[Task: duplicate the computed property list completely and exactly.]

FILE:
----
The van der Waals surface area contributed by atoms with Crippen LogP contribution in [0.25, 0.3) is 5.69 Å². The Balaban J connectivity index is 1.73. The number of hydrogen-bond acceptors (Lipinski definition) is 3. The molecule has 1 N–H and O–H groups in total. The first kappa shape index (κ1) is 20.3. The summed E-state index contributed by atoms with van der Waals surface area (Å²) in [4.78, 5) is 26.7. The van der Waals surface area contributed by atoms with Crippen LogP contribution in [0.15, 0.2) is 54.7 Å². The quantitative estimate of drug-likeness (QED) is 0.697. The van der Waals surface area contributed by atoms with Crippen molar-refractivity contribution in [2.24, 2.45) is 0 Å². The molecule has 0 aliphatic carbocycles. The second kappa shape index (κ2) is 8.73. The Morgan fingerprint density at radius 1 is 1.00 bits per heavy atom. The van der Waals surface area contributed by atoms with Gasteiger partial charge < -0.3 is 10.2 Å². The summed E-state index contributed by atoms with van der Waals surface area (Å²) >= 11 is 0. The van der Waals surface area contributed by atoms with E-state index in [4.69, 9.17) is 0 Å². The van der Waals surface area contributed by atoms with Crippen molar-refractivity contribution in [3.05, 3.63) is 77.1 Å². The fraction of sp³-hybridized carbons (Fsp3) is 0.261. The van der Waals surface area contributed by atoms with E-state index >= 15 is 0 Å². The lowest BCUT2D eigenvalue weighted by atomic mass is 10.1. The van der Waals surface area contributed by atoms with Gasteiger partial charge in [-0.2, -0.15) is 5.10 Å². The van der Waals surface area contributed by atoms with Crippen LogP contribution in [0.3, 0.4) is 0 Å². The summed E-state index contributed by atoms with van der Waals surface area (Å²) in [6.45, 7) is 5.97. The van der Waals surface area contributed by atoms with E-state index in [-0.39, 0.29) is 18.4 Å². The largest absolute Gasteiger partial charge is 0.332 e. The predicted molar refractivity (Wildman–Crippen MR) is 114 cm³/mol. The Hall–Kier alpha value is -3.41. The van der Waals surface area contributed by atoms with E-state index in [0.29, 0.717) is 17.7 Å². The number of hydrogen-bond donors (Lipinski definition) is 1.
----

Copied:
The van der Waals surface area contributed by atoms with Crippen LogP contribution in [0.25, 0.3) is 5.69 Å². The Balaban J connectivity index is 1.73. The number of hydrogen-bond acceptors (Lipinski definition) is 3. The molecule has 1 N–H and O–H groups in total. The first kappa shape index (κ1) is 20.3. The summed E-state index contributed by atoms with van der Waals surface area (Å²) in [4.78, 5) is 26.7. The van der Waals surface area contributed by atoms with Crippen LogP contribution in [0.15, 0.2) is 54.7 Å². The quantitative estimate of drug-likeness (QED) is 0.697. The van der Waals surface area contributed by atoms with Crippen molar-refractivity contribution in [2.24, 2.45) is 0 Å². The molecule has 0 aliphatic carbocycles. The second kappa shape index (κ2) is 8.73. The Morgan fingerprint density at radius 1 is 1.00 bits per heavy atom. The van der Waals surface area contributed by atoms with Gasteiger partial charge < -0.3 is 10.2 Å². The summed E-state index contributed by atoms with van der Waals surface area (Å²) >= 11 is 0. The van der Waals surface area contributed by atoms with E-state index in [4.69, 9.17) is 0 Å². The van der Waals surface area contributed by atoms with Crippen molar-refractivity contribution in [3.05, 3.63) is 77.1 Å². The fraction of sp³-hybridized carbons (Fsp3) is 0.261. The van der Waals surface area contributed by atoms with E-state index >= 15 is 0 Å². The lowest BCUT2D eigenvalue weighted by atomic mass is 10.1. The van der Waals surface area contributed by atoms with Gasteiger partial charge in [-0.2, -0.15) is 5.10 Å². The van der Waals surface area contributed by atoms with Crippen LogP contribution in [0.3, 0.4) is 0 Å². The summed E-state index contributed by atoms with van der Waals surface area (Å²) in [6.45, 7) is 5.97. The van der Waals surface area contributed by atoms with E-state index in [-0.39, 0.29) is 18.4 Å². The largest absolute Gasteiger partial charge is 0.332 e. The predicted molar refractivity (Wildman–Crippen MR) is 114 cm³/mol. The Hall–Kier alpha value is -3.41. The van der Waals surface area contributed by atoms with E-state index in [0.29, 0.717) is 17.7 Å². The number of hydrogen-bond donors (Lipinski definition) is 1.